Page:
China’s ambition to use entirely low-carbon energy sources by 2030 and become carbon neutral by 2060 would probably result in further growth in the country’s demand for platinum-group metals (PGMs).
Additionally, the nation intends to expand the number of hydrogen fuel cell electric vehicles (FCEVs) it has on the road through programs that go beyond simply providing sales incentives by working to build the full hydrogen value chain, including refueling facilities.
By 2035, the Chinese government wants to see a million FCEVs sold overall.
With more than 30% of the world’s demand for PGMs, China is now the largest consumer market.
According to the World Platinum Investment Council, PGMs have distinctive catalytic capabilities and are employed in proton exchange membrane (PEM) technology, therefore impetus for PEM investment in China is growing.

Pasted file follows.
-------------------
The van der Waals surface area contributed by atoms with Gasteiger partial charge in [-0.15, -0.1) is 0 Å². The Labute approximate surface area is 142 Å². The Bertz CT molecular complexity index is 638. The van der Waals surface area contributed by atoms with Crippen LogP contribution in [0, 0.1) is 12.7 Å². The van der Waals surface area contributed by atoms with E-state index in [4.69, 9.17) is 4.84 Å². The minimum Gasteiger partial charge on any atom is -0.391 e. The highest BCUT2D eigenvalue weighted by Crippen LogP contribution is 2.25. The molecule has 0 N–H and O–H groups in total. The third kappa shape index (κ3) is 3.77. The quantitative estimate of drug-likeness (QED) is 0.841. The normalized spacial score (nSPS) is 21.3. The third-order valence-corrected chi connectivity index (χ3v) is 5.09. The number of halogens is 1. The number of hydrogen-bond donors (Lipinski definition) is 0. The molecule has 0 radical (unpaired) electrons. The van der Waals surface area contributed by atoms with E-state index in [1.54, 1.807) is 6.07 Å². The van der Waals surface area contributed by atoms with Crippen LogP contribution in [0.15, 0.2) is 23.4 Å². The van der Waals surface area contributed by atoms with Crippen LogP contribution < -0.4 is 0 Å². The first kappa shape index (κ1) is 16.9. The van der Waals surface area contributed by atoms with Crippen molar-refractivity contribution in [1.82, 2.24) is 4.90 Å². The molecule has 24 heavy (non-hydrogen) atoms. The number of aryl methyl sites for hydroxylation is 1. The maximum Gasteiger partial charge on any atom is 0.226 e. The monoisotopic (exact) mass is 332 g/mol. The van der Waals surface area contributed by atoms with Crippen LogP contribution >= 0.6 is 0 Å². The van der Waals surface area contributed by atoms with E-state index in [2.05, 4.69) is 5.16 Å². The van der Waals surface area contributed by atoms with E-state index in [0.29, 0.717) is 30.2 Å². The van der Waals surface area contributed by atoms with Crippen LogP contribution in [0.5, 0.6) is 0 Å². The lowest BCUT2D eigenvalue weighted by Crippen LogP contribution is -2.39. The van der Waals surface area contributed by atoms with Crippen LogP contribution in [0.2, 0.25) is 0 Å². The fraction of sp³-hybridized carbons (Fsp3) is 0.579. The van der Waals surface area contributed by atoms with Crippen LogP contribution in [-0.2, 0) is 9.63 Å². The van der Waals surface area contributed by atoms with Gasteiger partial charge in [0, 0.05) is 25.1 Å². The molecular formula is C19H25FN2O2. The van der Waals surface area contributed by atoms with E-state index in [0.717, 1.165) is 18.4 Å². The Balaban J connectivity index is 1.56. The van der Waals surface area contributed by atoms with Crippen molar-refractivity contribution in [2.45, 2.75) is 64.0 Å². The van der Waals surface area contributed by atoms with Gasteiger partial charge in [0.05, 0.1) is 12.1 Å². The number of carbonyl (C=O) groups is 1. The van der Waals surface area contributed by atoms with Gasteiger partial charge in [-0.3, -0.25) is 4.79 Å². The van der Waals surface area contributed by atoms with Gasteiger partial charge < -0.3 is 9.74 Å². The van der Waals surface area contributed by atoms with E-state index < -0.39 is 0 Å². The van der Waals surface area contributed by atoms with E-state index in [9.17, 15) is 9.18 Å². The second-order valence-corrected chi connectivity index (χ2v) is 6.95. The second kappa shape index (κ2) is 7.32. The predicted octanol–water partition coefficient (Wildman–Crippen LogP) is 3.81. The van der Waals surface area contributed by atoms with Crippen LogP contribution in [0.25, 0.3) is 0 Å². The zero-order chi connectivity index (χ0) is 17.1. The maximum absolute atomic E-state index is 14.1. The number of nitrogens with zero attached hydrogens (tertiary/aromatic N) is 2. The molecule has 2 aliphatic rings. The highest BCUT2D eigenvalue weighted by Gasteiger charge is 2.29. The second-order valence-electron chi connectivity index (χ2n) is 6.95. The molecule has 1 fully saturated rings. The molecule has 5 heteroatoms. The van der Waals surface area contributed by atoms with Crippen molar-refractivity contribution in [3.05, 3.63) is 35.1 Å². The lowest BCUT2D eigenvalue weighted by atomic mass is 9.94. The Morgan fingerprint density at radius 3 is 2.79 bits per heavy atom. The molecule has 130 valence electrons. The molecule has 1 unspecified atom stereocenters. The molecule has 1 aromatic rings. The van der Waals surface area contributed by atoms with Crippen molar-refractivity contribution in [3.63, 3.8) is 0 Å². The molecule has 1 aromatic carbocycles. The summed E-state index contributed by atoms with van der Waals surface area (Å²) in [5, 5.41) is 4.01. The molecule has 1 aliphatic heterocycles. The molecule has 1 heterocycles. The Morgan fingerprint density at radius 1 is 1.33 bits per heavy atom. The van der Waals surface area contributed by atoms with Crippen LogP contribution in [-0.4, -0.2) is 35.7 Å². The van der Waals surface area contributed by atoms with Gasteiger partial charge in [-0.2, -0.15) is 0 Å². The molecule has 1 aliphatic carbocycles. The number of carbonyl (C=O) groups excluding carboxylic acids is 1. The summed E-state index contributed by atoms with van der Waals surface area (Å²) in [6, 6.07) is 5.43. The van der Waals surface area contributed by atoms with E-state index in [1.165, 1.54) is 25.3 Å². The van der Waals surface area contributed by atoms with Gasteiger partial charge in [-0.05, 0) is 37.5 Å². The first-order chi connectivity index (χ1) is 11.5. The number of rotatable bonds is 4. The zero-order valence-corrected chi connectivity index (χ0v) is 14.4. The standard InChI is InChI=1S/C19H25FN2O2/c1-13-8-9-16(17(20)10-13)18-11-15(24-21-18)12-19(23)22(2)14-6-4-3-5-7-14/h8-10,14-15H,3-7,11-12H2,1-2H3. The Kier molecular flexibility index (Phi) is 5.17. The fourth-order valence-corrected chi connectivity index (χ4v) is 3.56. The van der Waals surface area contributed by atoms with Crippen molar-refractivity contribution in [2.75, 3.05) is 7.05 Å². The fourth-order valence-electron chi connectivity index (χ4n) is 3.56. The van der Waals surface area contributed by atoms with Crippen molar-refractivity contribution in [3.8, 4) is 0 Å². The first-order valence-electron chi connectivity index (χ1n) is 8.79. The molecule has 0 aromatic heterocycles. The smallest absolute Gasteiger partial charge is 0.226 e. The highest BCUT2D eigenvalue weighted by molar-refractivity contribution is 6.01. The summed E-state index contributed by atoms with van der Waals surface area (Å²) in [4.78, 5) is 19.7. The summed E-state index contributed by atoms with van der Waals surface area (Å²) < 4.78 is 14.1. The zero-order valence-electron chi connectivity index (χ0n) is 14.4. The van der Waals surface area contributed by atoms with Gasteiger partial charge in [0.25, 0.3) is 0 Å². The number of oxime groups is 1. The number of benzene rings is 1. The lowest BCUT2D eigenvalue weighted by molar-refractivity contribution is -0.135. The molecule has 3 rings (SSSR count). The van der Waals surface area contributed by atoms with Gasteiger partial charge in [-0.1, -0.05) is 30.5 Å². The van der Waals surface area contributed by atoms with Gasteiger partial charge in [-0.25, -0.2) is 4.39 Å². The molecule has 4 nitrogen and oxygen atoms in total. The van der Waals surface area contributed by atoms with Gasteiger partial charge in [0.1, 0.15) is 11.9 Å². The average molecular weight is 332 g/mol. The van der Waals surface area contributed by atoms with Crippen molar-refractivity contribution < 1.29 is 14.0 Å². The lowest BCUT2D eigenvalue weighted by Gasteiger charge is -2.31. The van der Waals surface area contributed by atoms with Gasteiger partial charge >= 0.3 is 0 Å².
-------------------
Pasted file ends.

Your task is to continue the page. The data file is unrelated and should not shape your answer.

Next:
Johnson Matthey, a manufacturer of sustainable technology, has, for instance, expanded its fuel cell operations into China and built a cutting-edge facility to produce key components for clients in the country.
Additionally, it is collaborating with the Sinopec chemical firm to enhance fuel cells, green and blue hydrogen, and decarbonization technologies in China.
Umicore, a circular materials technology business, which is building a sizable fuel cell catalyst facility in Changshu, is another illustration of the flourishing PEM investment in the nation. The facility will hasten the transition of the nation to hydrogen-based mobility.
The Changan SL03, the world’s first mass-produced hydrogen FCEV car, has completed testing and will hit the market later this year.
The recovered PGMs will be utilized to create brand-new goods for the chemical, electronics, chemical, automotive, and green hydrogen sectors.